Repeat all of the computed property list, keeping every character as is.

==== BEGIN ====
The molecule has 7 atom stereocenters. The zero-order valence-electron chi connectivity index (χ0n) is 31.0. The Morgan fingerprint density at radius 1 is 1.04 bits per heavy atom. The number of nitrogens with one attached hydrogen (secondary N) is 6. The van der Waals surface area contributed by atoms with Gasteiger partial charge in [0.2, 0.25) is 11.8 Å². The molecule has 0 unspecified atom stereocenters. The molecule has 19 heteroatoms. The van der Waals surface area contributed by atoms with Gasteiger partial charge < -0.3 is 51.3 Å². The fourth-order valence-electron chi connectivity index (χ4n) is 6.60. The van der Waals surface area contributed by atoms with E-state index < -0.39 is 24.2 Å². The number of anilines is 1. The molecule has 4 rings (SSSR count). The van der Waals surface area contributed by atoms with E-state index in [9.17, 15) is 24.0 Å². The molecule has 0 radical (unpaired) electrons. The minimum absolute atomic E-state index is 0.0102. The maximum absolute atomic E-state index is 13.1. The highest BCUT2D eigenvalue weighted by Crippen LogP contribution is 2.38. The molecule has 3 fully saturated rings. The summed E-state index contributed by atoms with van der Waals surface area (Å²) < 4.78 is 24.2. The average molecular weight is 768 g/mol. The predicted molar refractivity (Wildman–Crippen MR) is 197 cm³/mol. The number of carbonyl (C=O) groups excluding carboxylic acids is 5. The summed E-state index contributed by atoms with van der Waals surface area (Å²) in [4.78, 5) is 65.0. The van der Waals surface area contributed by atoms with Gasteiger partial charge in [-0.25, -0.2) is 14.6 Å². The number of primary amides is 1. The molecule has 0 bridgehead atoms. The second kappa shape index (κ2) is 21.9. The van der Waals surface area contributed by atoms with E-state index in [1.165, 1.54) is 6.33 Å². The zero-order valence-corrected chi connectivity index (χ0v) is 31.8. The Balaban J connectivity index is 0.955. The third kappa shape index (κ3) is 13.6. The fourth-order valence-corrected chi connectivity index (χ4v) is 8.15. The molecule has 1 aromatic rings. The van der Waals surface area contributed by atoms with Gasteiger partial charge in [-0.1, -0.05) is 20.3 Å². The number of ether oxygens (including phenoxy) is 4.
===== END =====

The molecule has 7 atom stereocenters. The zero-order valence-electron chi connectivity index (χ0n) is 31.0. The Morgan fingerprint density at radius 1 is 1.04 bits per heavy atom. The number of nitrogens with one attached hydrogen (secondary N) is 6. The van der Waals surface area contributed by atoms with Gasteiger partial charge in [0.2, 0.25) is 11.8 Å². The molecule has 0 unspecified atom stereocenters. The molecule has 19 heteroatoms. The van der Waals surface area contributed by atoms with Gasteiger partial charge < -0.3 is 51.3 Å². The fourth-order valence-electron chi connectivity index (χ4n) is 6.60. The van der Waals surface area contributed by atoms with E-state index < -0.39 is 24.2 Å². The number of anilines is 1. The molecule has 4 rings (SSSR count). The van der Waals surface area contributed by atoms with E-state index in [9.17, 15) is 24.0 Å². The molecule has 0 radical (unpaired) electrons. The minimum absolute atomic E-state index is 0.0102. The maximum absolute atomic E-state index is 13.1. The highest BCUT2D eigenvalue weighted by Crippen LogP contribution is 2.38. The molecule has 3 fully saturated rings. The summed E-state index contributed by atoms with van der Waals surface area (Å²) < 4.78 is 24.2. The average molecular weight is 768 g/mol. The predicted molar refractivity (Wildman–Crippen MR) is 197 cm³/mol. The number of carbonyl (C=O) groups excluding carboxylic acids is 5. The summed E-state index contributed by atoms with van der Waals surface area (Å²) in [4.78, 5) is 65.0. The van der Waals surface area contributed by atoms with Gasteiger partial charge in [-0.25, -0.2) is 14.6 Å². The number of primary amides is 1. The molecule has 0 bridgehead atoms. The second kappa shape index (κ2) is 21.9. The van der Waals surface area contributed by atoms with E-state index in [1.165, 1.54) is 6.33 Å². The zero-order valence-corrected chi connectivity index (χ0v) is 31.8. The Balaban J connectivity index is 0.955. The third kappa shape index (κ3) is 13.6. The fourth-order valence-corrected chi connectivity index (χ4v) is 8.15. The molecule has 1 aromatic rings. The van der Waals surface area contributed by atoms with Gasteiger partial charge in [-0.1, -0.05) is 20.3 Å². The number of ether oxygens (including phenoxy) is 4.